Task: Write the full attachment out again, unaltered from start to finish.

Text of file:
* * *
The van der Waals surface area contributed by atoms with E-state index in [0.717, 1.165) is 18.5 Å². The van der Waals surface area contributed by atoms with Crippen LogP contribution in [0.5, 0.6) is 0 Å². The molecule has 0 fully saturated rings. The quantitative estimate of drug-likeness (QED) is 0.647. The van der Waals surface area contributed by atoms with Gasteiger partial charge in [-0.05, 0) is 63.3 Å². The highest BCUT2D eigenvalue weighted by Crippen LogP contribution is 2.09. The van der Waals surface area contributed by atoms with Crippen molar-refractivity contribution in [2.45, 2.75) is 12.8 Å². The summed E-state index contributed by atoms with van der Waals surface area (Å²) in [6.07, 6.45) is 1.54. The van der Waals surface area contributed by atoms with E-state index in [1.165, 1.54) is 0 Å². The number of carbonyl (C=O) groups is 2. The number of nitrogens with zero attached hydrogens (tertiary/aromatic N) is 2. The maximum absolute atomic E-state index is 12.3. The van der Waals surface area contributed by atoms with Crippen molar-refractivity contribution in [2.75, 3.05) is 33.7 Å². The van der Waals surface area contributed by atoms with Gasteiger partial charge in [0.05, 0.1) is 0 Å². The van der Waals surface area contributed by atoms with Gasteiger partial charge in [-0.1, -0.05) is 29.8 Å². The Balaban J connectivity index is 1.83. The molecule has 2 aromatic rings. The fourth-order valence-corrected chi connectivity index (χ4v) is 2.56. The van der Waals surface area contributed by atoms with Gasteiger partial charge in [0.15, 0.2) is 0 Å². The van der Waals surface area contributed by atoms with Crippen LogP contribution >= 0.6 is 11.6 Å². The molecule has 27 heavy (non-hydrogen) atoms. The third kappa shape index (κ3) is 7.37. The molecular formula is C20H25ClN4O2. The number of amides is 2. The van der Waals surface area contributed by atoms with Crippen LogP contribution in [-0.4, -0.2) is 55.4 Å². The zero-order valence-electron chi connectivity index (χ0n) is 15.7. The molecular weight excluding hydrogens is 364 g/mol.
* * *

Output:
The van der Waals surface area contributed by atoms with E-state index in [0.717, 1.165) is 18.5 Å². The van der Waals surface area contributed by atoms with Crippen LogP contribution in [0.5, 0.6) is 0 Å². The molecule has 0 fully saturated rings. The quantitative estimate of drug-likeness (QED) is 0.647. The van der Waals surface area contributed by atoms with Gasteiger partial charge in [-0.05, 0) is 63.3 Å². The highest BCUT2D eigenvalue weighted by Crippen LogP contribution is 2.09. The van der Waals surface area contributed by atoms with Crippen molar-refractivity contribution in [2.45, 2.75) is 12.8 Å². The summed E-state index contributed by atoms with van der Waals surface area (Å²) in [6.07, 6.45) is 1.54. The van der Waals surface area contributed by atoms with E-state index in [1.165, 1.54) is 0 Å². The number of carbonyl (C=O) groups is 2. The number of nitrogens with zero attached hydrogens (tertiary/aromatic N) is 2. The maximum absolute atomic E-state index is 12.3. The van der Waals surface area contributed by atoms with Crippen molar-refractivity contribution in [2.75, 3.05) is 33.7 Å². The van der Waals surface area contributed by atoms with Gasteiger partial charge in [0.05, 0.1) is 0 Å². The van der Waals surface area contributed by atoms with Gasteiger partial charge in [-0.1, -0.05) is 29.8 Å². The Balaban J connectivity index is 1.83. The molecule has 2 aromatic rings. The fourth-order valence-corrected chi connectivity index (χ4v) is 2.56. The van der Waals surface area contributed by atoms with Gasteiger partial charge in [0.15, 0.2) is 0 Å². The van der Waals surface area contributed by atoms with Crippen LogP contribution >= 0.6 is 11.6 Å². The molecule has 27 heavy (non-hydrogen) atoms. The third kappa shape index (κ3) is 7.37. The molecular formula is C20H25ClN4O2. The number of amides is 2. The van der Waals surface area contributed by atoms with Crippen LogP contribution in [-0.4, -0.2) is 55.4 Å². The zero-order valence-electron chi connectivity index (χ0n) is 15.7. The molecular weight excluding hydrogens is 364 g/mol.